National security adviser John Bolton headed to London Sunday to start a two-day trip of meeting key players in the new government, marking the highest ranking US official to visit the United Kingdom since Boris Johnson became prime minister.
As President Donald Trump’s administration predicts the US and the UK will be more in sync under Johnson – who has been referred to as the UK’s Trump – than the countries were under former Prime Minister Theresa May, Bolton will explicitly articulate Trump administration policies and identify areas where the nations can work together, particularly when it comes to being tough on Iran and Huawei, a senior administration official explained to reporters traveling with Bolton.
On Monday, Bolton will meet with UK Cabinet Secretary Mark Sedwill, Johnson’s senior adviser Edward Lister, new Chancellor of the Exchequer Sajid Javid and Bernard Jenkin, who is a conservative member of the UK Parliament.
On the itinerary for Tuesday: Bolton meets with Secretary of Defense Ben Wallace, International Trade Secretary Liz Truss, Secretary for Exiting the European Union Steven Barclay, Michael Gove, the Chancellor of the Dutchy of Lancaster, MP Bill Cash and Iain Duncan Smith, a former UK government official.
As of now, Bolton will not meet with Johnson – who was named the UK’s new leader on July 23 once May was forced into resigning after losing the support of her Cabinet, many of whom were fed up with her inability to secure the UK’s departure from the European Union.
Bolton has not set out on the trip looking to return to Washington on Wednesday with a specific deliverable, but, according to the official, the experienced bureaucrat will dive into discussions that cover a broad spectrum of issues including Iran, Brexit, trade, Huawei/5G, China, the Middle East broadly and non-proliferation.
Bolton will articulate US opposition to Huawei – the Trump administration views it as an arm of the Chinese government used to tap into communications – and press the the UK to commit to having absolutely no Huawei equipment in the UK telecommunications system. His visit comes before a decision has been made by the new government on this issue.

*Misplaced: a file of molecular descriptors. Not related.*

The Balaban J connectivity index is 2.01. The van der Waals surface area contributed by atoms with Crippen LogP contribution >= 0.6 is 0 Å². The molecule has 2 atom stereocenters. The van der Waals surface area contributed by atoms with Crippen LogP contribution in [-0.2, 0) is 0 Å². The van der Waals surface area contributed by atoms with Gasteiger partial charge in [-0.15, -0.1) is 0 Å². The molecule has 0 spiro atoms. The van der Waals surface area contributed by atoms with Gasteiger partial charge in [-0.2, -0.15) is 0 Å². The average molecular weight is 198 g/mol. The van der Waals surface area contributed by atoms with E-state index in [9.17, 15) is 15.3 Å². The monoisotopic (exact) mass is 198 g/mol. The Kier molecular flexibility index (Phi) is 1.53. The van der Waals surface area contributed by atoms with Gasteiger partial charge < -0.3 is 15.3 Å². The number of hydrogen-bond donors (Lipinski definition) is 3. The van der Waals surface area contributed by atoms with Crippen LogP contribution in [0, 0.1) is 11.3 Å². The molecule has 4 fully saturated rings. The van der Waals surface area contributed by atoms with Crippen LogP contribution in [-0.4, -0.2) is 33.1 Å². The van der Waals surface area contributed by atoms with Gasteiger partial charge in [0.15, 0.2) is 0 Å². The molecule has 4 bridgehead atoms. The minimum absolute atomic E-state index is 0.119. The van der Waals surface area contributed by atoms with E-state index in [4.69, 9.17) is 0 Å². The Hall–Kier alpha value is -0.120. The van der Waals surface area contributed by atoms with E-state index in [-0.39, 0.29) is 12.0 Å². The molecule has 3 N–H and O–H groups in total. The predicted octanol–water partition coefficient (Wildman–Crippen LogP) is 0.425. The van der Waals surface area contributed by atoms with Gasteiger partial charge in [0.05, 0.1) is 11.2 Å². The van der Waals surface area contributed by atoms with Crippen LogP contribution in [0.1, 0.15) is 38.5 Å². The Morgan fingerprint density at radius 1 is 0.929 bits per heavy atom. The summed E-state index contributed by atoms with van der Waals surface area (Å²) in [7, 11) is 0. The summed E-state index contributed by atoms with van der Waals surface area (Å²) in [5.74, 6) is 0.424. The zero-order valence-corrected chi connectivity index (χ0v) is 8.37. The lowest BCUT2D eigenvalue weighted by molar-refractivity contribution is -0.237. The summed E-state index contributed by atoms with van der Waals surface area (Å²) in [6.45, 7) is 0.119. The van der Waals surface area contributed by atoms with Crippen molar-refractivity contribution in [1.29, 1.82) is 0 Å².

The US would also like the UK’s backing in declaring the Iran nuclear deal dead, the official explained, though the official wouldn’t explicitly say if Bolton will ask the UK to formally exit the deal with Tehran.
While many decisions that impact the US-UK relationship won’t be made in the near term as the UK maintains focus on Brexit, the official said that Iran could require action more quickly.
The UK has committed to joining Operation Sentinel, the mission to protect maritime security in the Persian Gulf. The official said Bolton will discuss how to get things moving in that space – but predicted that it’ll take a couple of weeks before the effort fully comes together.
When it comes to trade, Bolton is set to explore the possibilities of a bilateral trade agreement amid the the looming Brexit deadline in October.
While the details of any deal, and how quickly it can be reached, will be worked out by US trade representative Robert Lighthizer and Truss, this visit will include some exploration of options such as wrapping key sectors like finance into bilateral agreements that can be reached more quickly.